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Two Keys to Successful Fastpacking

Hiking and backpacking should be grand adventure, not hard work. But if you are laboring down the trail stooped under a heavy pack, all you can think about is putting one foot in front of the other.

It doesn’t have to be that way. With a bit of know-how you can carry what you need and reduce your pack weight by half, if not more. And you can do this without roughing it or compromising safety.

In fact, done right, “fastpacking” will make your outings more fun, and that’s what it is all about. Fastpacking isn’t just about what you carry; it is also about the clothes you are wearing and the boots on your feet.

In short, fastpacking requires that you look at all of your gear and ask yourself, “Do I really need this?” and “Is there a lighter-weight alternative?”

Here are two keys to successful fastpacking:


Travel Lighter By Carrying Less: What you can leave at home will surprise you.

Tent: A tent is necessary for surviving the cold and snowy slopes of Mount Everest, but most likely you will encounter more pleasant conditions. Because a tent is the single heaviest piece of gear you will pack, you can save the most weight by leaving it at home.

One good alternative is a tarp. A tarp weighs a pound or less, and you can string it from the branches of a tree, or simply prop it up with sturdy branches you find on the ground.

Cook kit: A pot, skillet, bowl, mug and cutlery are civilized, but you don’t need all of that. Pack dinners that require only boiling, such as dry noodles and dehydrated soups, and all you’ll need are a one-quart cook pot that you can share with your buddy, a mug for eating and drinking, and a spoon.

• Stove: Due to regulations that can prohibit campfires, you sometimes have to carry a stove. But, when you have the option of cooking over a fire, you can leave the stove at home. To cook on a fire, let the flames die down, nestle your cook pot among the coals and you’ll have hot chow in no time.

• Water filter: Creek, river and pond water is brimming with parasites and bacteria that can make you sick, but you don’t need to carry a heavy water filter to clean your water. Instead, treat your water with lighter-weight water-purification tablets.


Travel Lighter by Carrying Lighter Gear: Equipment manufacturers rival NASA in their quest to make better and lighter equipment.

• Headlamp: LED technology is lighter and allows for longer burning than conventional bulbs. Use an LED headlamp and you can save some weight, too.

• Boots: Match your footwear to the conditions you’ll encounter. If you’ll be hiking across snowfields, you’ll need ankle-high, waterproof boots, but if you will be hiking on mostly dry and even trails, you can probably do with a sturdy pair of much lighter trail-running shoes.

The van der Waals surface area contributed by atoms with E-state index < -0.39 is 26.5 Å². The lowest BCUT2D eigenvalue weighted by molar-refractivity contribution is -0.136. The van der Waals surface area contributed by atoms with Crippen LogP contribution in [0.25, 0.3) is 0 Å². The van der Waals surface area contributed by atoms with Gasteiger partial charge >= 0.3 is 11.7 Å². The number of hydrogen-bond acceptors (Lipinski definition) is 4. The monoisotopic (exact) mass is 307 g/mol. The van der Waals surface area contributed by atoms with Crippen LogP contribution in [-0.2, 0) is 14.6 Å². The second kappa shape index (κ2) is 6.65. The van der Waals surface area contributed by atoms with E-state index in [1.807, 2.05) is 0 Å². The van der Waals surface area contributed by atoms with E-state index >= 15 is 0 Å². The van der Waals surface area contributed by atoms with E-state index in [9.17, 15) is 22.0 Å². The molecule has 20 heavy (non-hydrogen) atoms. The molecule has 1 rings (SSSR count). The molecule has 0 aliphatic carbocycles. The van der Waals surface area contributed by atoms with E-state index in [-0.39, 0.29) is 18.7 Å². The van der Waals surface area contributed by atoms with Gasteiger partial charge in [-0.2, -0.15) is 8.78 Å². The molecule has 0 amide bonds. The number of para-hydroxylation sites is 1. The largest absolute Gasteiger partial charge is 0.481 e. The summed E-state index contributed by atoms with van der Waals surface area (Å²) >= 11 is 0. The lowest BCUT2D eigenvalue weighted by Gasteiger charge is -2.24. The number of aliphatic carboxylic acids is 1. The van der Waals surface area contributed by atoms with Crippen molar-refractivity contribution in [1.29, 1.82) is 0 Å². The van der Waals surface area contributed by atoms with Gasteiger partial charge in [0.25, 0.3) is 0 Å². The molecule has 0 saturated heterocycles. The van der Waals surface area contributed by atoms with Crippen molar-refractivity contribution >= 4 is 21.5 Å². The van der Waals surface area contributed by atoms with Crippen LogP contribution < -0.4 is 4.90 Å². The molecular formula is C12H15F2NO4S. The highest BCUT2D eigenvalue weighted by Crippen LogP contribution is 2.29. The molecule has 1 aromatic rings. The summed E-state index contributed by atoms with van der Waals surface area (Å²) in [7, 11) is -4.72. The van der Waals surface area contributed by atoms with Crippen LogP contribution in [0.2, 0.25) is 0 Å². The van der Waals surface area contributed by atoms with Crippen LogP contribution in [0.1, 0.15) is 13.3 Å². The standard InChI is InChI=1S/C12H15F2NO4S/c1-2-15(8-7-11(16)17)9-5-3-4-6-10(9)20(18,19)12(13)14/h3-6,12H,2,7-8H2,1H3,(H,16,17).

• Sleeping bag: Mummy-style, goose-down-insulated sleeping bags can weigh half that of their synthetic-fill counterparts. Down doesn’t insulate once it gets wet, but if you are sleeping in a tent or under the shelter of a tarp, your bag is unlikely to get wet. If, however, there is that risk, pack a synthetic bag just to be safe.

• Sleeping pad: A full-length foam pad is pure luxury, but a half- or three-quarters- length pad can save some weight. To pad and insulate your legs from the cold ground, simply put extra clothing or your pack under your legs.

14 Comments on Two Keys to Successful Fastpacking

  1. Try the gossamer gear murmur pack it weighs nothing and uses your foam pad as the frame.good weekend pack, if your base weight is light

  2. dude your your knife if you can take a fixed blade carry a mora

  3. tents do not protesct you from bear they can rip through your tents so easiky what you need to do is have no smellables around

  4. I Love Camping Hammocks // December 6, 2010 at 3:38 pm // Reply

    dont lisen to them you do need a tent to protect your self from bears

    • I will never trust ultra thin nylon to protect me from a bear. The only things you can do to protect from a bear are: 1: keep smellables away. 2: the most important, don’t make it mad.
      You try to rely on a piece of fabric to protect you, and let me know how well it works out.

    • Knife Xpert 157 (aka Chad 101) // October 20, 2011 at 10:28 pm // Reply

      Thin nylon in not going to stop a 900 pound bear.

    • Knife Xpert 157 (aka Chad 101) // October 20, 2011 at 10:30 pm // Reply

      and bear attacks are fairly rare

    • Delta Force // April 19, 2012 at 2:29 pm // Reply

      I just carry a 50 cal Desert Eagle no way a tent is going to stop a Bear!

    • Mr. Cloud // May 8, 2012 at 3:32 pm // Reply

      Um, that wasent the point of this article. the point was “how to pack light” and “Fast Packing” not how to protect your self from bears. A tent isn’t going to protect you from bears. And nether is a tarp. so, if your concern is safety, bring a 2 foot thick Titanium tent, or stay home.

      • Knife Xpert 157 (aka Chad 101) // June 7, 2012 at 3:51 pm //

        That is a good point but the “comments” section is also a place for conversation not just about the article

  5. for a cook kit I just use a GI canteen cup and maybe another mug

  6. mountainman1219 // September 12, 2010 at 11:07 pm // Reply

    You don’t even need the water purification tablets, after all you can boil your water and in doing that is the fool proof way of killing bacteria, where purification tablets and filters may fall short. Although tablets may be quicker in some cases and keep your water cold.

  7. always take one pair of emergency clothes, and if you are taking care of yourself, all you need is a pot and a spoon, and maybe a potgrip.

  8. Set out stuff your going to take with you

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